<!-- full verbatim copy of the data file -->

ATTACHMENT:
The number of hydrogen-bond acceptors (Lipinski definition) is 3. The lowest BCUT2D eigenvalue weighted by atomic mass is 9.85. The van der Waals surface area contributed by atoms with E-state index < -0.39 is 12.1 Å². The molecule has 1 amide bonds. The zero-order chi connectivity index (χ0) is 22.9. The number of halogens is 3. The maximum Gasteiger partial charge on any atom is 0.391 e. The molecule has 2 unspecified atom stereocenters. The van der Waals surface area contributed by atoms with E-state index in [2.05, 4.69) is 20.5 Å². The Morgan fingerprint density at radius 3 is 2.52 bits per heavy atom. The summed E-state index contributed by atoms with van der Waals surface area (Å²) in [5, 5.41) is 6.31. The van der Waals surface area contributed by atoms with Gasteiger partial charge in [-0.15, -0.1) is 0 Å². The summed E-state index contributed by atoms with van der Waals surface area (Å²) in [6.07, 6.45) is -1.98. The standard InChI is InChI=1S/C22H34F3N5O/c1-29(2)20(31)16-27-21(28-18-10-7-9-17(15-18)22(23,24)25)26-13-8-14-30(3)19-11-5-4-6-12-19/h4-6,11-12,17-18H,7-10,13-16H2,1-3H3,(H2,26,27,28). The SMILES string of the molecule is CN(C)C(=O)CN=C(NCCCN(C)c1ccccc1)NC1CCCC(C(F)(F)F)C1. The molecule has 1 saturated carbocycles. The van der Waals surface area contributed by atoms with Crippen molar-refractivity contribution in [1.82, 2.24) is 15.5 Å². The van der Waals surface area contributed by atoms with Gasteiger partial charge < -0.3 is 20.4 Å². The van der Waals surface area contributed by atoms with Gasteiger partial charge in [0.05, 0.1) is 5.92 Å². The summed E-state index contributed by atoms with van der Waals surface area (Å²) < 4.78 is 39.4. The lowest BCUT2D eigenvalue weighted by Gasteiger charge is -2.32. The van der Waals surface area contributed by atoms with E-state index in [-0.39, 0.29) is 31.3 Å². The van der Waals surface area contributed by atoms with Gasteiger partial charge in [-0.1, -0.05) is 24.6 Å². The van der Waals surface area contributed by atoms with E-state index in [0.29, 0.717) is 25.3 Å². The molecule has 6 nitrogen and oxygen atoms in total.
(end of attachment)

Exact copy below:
The number of hydrogen-bond acceptors (Lipinski definition) is 3. The lowest BCUT2D eigenvalue weighted by atomic mass is 9.85. The van der Waals surface area contributed by atoms with E-state index < -0.39 is 12.1 Å². The molecule has 1 amide bonds. The zero-order chi connectivity index (χ0) is 22.9. The number of halogens is 3. The maximum Gasteiger partial charge on any atom is 0.391 e. The molecule has 2 unspecified atom stereocenters. The van der Waals surface area contributed by atoms with E-state index in [2.05, 4.69) is 20.5 Å². The Morgan fingerprint density at radius 3 is 2.52 bits per heavy atom. The summed E-state index contributed by atoms with van der Waals surface area (Å²) in [5, 5.41) is 6.31. The van der Waals surface area contributed by atoms with Gasteiger partial charge in [-0.15, -0.1) is 0 Å². The summed E-state index contributed by atoms with van der Waals surface area (Å²) in [6.07, 6.45) is -1.98. The standard InChI is InChI=1S/C22H34F3N5O/c1-29(2)20(31)16-27-21(28-18-10-7-9-17(15-18)22(23,24)25)26-13-8-14-30(3)19-11-5-4-6-12-19/h4-6,11-12,17-18H,7-10,13-16H2,1-3H3,(H2,26,27,28). The SMILES string of the molecule is CN(C)C(=O)CN=C(NCCCN(C)c1ccccc1)NC1CCCC(C(F)(F)F)C1. The molecule has 1 saturated carbocycles. The van der Waals surface area contributed by atoms with Crippen molar-refractivity contribution in [1.82, 2.24) is 15.5 Å². The van der Waals surface area contributed by atoms with Gasteiger partial charge < -0.3 is 20.4 Å². The van der Waals surface area contributed by atoms with Gasteiger partial charge in [0.05, 0.1) is 5.92 Å². The summed E-state index contributed by atoms with van der Waals surface area (Å²) < 4.78 is 39.4. The lowest BCUT2D eigenvalue weighted by Gasteiger charge is -2.32. The van der Waals surface area contributed by atoms with E-state index in [-0.39, 0.29) is 31.3 Å². The van der Waals surface area contributed by atoms with Gasteiger partial charge in [-0.1, -0.05) is 24.6 Å². The van der Waals surface area contributed by atoms with E-state index in [0.29, 0.717) is 25.3 Å². The molecule has 6 nitrogen and oxygen atoms in total.